‘Tell Me a Story’ initiative is making stories fun for 21st century kids

Veena Gandhi was irked by how children including hers were more attracted to their iPads than story books, and decided to read a story to her son and a group of his friends at a play date because her son won’t share his precious gadgets with others.

“As soon as I stopped the children wanted one more, and another one after that. I was so pleased by their reaction, I wanted to reach out to as many children as I possibly could. That is how I started ‘Tell Me a Story’ five years ago right here in the UAE,” said Gandhi as she set up to welcome kids into her workshop on the opening day of Sharjah Children’s Reading Festival 2017.

Students attended the workshop, which Veena started off with what she calls “a literary warm-up” before introducing the story – a technique she uses to activate the children’s imaginations for a more immersive experience.

“I don’t just read out stories; I make children perform as the story’s characters as I perform with them. The round-robin telling technique helps me stretch their short attention spans. It gives wings to children’s imaginations, helping them express themselves better, and also grasp the message in story through role playing and the use of different props,” Gandhi added.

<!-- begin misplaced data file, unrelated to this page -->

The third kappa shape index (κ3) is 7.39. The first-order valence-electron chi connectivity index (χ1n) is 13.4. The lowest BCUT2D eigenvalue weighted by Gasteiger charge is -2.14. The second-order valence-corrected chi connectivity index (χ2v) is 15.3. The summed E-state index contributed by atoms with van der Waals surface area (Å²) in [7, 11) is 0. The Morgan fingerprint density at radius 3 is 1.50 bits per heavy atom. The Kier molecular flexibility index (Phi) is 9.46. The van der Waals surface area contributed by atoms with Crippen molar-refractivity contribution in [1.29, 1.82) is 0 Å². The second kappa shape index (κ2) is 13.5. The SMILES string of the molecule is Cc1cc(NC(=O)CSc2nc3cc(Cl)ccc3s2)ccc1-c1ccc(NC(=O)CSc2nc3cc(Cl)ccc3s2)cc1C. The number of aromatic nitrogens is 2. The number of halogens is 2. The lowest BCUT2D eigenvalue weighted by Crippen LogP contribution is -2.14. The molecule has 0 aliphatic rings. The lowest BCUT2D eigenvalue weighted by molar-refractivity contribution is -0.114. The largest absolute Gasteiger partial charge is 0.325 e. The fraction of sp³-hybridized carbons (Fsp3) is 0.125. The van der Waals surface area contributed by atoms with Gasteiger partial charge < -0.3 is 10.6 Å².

Veena picked Nippy the Pixie for the workshop, and using the round-robin telling technique had a wide-eyed audience rapt in attention. The children went on a beach party with Nippy and his friend Scaly, and dived into the ocean to watch the protagonists interact with sea life and nibble on healthy sea snacks!

“This is my first time at the Sharjah Children’s Reading Festival and I look forward to engaging more and more young minds in fun, creative interactions. Children everywhere love listening to stories, and it is forums like these that further our efforts in instilling a culture of reading among the youth and deepen their love for the written word. It also enhances my skills as a storyteller and a performer as I see how others are approaching the art,” she remarked.

Gandhi said parents should encourage children to start with a paragraph a day and let them select their reading material.

Being held under the patronage of His Highness Sheikh Dr Sultan Muhammad Al Qasimi, Member of the Supreme Council and Ruler of Sharjah, and Her Highness Sheikha Jawaher bint Muhammad Al Qasimi, and Chairperson of the Supreme Council for Family Affairs, the Sharjah Children’s Reading Festival is in its ninth edition this year. Organised by the Sharjah Book Authority (SBA), it runs until Saturday, 29 April. Entry to the event is free.

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